The following is an editorial by A2LA president Peter Unger, in part to explain the necessity for mutual recognition agreements among accreditation bodies internationally, and to explain why A2LA withdrew from the National Cooperation for Laboratory Accreditation.
As almost any calibration or testing lab will tell you, getting accredited is an expensive, time-consuming and sometimes confusing process, particularly in the United States, where labs have a choice of accreditation bodies (AB). Do you choose the American Association for Laboratory Accreditation (A2LA), Assured Calibration Laboratory Accreditation Select Services (ACLASS), International Accreditation Service (IAS), Laboratory Accreditation Bureau (L-A-B), National Voluntary Laboratory Accreditation Program (NVLAP) or one of the other dozens of accreditation bodies? If your company is accredited by one of these ABs, will your certificate be accepted by all your customers, either in the United States or in other parts of the world? A recognized AB accreditation can mean the difference between gaining and/or keeping a customer, or losing one. Some labs hedge their bets by getting accredited by multiple ABs and, of course, pay a steep price for the security.
Laboratories are understandably frustrated by the need to obtain duplicate accreditations for similar or identical types of tests, measurements and calibrations. The proliferation of ABs, each with users that accept only their preferred accreditation body, tends to increase the duplication. Examples abound: One company in New York claims it maintains 29 accreditations. This means paying each AB all required fees and receiving audits and/or assessments from each accreditation body. True, some of these assessments are by manufacturers or purchasers of products or services and aren't fee-based accreditations, but either way, the company spends a great amount of time and money managing the visits and staying on top of the fees.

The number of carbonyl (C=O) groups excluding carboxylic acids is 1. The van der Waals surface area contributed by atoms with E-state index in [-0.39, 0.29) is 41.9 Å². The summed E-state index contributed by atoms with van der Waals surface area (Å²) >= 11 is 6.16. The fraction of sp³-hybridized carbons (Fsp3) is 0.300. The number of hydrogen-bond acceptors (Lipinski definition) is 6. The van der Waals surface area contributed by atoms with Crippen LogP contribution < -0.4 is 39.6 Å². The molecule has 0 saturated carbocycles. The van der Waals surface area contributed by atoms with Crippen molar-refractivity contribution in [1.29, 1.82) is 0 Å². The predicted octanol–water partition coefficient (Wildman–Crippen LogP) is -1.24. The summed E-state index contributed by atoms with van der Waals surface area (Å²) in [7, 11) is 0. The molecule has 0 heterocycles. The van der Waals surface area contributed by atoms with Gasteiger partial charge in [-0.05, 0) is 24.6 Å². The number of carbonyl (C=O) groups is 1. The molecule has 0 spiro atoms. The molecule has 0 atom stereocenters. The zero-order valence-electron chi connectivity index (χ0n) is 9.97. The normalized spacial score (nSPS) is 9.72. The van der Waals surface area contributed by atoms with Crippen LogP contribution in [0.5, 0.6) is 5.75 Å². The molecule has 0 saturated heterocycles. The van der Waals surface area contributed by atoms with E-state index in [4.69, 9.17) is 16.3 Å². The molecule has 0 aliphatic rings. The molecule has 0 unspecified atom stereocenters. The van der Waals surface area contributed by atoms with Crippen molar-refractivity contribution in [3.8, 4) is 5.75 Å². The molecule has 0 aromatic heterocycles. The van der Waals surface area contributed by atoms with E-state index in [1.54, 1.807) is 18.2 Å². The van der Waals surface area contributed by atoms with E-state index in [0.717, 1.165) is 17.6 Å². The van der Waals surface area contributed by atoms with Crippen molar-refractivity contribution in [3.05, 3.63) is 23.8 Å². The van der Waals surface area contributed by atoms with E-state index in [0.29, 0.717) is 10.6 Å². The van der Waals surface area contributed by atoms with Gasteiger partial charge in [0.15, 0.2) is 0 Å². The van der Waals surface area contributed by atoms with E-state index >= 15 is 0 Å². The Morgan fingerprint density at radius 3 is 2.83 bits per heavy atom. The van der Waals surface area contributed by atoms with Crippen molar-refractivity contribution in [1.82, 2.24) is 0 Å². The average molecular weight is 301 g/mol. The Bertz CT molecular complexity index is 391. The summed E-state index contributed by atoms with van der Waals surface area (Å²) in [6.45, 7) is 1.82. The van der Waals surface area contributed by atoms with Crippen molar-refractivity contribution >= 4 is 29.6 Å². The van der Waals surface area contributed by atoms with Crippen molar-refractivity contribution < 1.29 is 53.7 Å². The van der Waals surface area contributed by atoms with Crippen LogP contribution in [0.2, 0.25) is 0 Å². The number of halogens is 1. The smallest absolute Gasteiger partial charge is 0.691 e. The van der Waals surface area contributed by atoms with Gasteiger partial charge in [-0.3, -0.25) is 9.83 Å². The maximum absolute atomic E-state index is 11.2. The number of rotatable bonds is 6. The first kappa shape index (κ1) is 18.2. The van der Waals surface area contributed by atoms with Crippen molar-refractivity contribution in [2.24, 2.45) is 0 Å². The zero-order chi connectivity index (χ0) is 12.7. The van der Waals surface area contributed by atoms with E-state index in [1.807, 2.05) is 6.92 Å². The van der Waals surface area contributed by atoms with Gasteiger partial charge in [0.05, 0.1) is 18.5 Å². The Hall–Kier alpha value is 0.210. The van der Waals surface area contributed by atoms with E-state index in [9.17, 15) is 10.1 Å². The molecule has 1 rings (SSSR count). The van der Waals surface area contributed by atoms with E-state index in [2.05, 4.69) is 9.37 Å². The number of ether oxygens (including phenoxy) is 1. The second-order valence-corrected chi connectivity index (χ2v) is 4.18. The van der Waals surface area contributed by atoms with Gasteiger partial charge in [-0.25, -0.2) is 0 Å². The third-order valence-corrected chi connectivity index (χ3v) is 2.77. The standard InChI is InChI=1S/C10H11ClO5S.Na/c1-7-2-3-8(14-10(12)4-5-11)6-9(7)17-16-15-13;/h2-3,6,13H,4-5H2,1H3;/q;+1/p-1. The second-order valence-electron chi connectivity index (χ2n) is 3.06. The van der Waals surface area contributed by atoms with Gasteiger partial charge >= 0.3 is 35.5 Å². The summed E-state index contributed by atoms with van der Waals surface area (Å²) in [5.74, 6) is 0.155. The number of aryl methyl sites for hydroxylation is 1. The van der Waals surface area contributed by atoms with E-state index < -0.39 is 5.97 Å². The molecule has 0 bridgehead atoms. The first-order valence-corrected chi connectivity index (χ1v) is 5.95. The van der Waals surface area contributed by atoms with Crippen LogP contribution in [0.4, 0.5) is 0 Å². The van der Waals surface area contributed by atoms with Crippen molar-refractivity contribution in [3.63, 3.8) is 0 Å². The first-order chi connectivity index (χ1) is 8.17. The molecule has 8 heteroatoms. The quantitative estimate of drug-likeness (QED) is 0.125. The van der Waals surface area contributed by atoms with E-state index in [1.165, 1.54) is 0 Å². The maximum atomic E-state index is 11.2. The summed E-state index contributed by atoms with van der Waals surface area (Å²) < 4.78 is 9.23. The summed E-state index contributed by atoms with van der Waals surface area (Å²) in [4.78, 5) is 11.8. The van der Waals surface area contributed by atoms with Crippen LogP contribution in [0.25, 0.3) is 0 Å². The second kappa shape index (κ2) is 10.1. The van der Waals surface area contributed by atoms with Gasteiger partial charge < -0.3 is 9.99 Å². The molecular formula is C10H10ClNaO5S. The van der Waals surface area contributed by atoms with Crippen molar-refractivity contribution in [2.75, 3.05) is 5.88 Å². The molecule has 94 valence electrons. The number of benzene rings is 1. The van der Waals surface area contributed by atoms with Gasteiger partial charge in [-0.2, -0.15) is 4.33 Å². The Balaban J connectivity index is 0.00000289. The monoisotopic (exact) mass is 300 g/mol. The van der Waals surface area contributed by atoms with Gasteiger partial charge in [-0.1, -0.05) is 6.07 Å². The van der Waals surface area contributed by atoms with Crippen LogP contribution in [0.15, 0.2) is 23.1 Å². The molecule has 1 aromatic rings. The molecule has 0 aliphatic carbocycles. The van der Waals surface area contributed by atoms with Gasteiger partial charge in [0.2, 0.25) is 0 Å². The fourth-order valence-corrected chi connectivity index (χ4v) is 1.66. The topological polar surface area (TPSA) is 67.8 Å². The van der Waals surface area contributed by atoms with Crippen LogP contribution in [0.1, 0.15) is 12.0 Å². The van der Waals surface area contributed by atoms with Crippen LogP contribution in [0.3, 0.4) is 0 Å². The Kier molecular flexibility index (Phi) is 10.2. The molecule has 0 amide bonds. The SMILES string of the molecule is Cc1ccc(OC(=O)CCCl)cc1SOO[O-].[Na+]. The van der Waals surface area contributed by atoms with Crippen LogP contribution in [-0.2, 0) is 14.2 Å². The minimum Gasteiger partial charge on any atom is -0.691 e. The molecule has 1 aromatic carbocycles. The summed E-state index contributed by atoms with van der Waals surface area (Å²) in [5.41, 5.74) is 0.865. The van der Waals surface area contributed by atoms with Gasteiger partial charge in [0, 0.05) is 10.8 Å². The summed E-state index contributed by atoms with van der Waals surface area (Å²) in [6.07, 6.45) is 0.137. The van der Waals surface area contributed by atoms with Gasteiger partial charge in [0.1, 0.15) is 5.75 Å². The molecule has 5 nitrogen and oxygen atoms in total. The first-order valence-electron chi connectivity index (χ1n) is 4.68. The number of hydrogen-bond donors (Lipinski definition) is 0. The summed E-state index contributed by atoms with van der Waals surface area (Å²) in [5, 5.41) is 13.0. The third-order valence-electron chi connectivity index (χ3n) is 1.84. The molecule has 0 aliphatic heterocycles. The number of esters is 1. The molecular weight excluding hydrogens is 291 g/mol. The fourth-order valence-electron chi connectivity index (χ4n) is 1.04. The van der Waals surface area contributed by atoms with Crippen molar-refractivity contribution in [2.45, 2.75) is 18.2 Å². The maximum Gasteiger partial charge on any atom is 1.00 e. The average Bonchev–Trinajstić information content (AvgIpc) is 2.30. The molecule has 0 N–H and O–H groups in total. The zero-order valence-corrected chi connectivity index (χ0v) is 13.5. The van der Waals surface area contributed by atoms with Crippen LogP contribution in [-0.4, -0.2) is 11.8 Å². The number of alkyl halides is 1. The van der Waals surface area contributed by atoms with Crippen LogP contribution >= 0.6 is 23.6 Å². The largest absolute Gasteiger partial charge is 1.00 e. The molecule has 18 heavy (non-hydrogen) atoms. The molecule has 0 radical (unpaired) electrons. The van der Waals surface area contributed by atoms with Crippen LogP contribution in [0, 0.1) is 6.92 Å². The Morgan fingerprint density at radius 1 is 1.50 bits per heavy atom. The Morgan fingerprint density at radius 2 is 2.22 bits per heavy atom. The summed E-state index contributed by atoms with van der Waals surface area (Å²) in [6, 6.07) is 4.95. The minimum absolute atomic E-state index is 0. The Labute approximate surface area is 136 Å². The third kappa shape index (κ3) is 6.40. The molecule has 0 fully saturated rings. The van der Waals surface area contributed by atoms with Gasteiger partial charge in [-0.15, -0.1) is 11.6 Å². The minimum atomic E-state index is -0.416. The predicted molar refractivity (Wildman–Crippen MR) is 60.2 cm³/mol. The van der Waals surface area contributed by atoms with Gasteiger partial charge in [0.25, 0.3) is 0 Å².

It's generally agreed that the ideal of "one test, one accreditation--accepted everywhere" is a worthwhile and achievable aim. The A2LA supports this aim and believes the way to achieve it is through mutual-recognition arrangements (MRAs) among the accreditation bodies themselves.
Efforts to realize this ideal have a long history, both nationally and internationally. The International Laboratory Accreditation Cooperation (ILAC) was established 30 years ago to develop accreditation as a trade-facilitation tool. To succeed on a global level, accreditation bodies would have to accept the outcomes of each other's accreditations and operate with equivalent criteria and processes. Internationally accepted standards of practice for laboratory accreditation were needed. The first international standard from the International Organization for Standardization, ISO Guide 25:1978, addressed the general requirements for laboratory competence, based upon the work of ILAC. American Society for Testing and Materials (ASTM) standard E548 served as a primary source for Guide 25 text. The latest version of the standard is ISO/IEC 17025:2005.
Beginning in the early 1980s, standards for the operation and acceptance of accreditation bodies were published. ASTM standard E994 was the U.S. equivalent (using virtually identical text) to ISO/IEC Guide 58, which was recently replaced by ISO/IEC 17011:2004. During the 1990s, ASTM committee E36 began to adopt ISO laboratory accreditation standards, which are now the generally accepted U.S. standards. ASTM E36 recommends the formal adoption of ISO/IEC 17011:2004 as a U.S. national standard. The National Institute of Standards and Technology (NIST), the American National Standards Institute (ANSI) and several federal agencies already use these standards.